Much was expected of Friday's Grand Prix Commission meeting at Assen, which was set to discuss the major changes coming in MotoGP. The results of that meeting turned out to be a damp squib rather than the expected revolution, as decisions on the big changes were pushed further down the road. On Saturday morning, the day of the race, MotoMatters.com spoke to Carmelo Ezpeleta about those expected rule changes, and about the reasoning behind them.
In the discussion, Ezpeleta told MotoMatters.com that his main aim was to both reduce costs and increase the entertainment value of the series. Part of that would be by helping the CRT bikes where they are weak: the electronics are a major issue for the CRT bikes, and Dorna have enlisted the help of Magneti Marelli to provide the CRT machines with a standard ECU, developed using their extensive experience gained from racing in MotoGP. A rev limit is still on the cards, but whether this will be introduced in 2014 or 2015 is as yet unclear.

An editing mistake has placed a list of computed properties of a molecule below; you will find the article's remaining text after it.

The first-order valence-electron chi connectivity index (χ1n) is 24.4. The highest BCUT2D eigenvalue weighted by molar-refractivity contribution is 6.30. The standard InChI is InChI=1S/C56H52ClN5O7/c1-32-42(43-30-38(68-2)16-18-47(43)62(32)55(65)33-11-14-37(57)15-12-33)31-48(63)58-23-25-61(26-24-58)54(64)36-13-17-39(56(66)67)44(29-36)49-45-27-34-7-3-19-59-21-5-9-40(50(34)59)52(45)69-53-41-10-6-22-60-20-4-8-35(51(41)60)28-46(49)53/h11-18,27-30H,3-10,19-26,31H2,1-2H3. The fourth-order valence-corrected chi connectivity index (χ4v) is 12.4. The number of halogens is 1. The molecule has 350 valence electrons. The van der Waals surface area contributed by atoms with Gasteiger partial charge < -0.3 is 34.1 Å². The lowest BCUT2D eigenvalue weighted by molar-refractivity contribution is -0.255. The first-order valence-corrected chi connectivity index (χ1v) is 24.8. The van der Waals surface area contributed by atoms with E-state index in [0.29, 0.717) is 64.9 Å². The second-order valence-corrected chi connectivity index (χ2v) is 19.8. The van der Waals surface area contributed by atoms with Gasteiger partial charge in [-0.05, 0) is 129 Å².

While unpopular with a lot of people, Ezpeleta laid out exactly why the rule changes are needed: Dorna is in the entertainment business, and is subsidizing both the teams and factories to race in MotoGP. That contribution is substantial, and the only way to keep the series viable is by keeping costs low. Expanding the popularity of the series was also important, and to that end, MotoGP will be going to Southeast Asia in either 2014 or 2015, though Ezpeleta was coy on exactly where that would be. Here's what Carmelo Ezpeleta had to tell MotoMatters.com at Assen:
MotoMatters: I would like to ask you about the new rules for MotoGP, the rules which are coming in 2014 or 2015.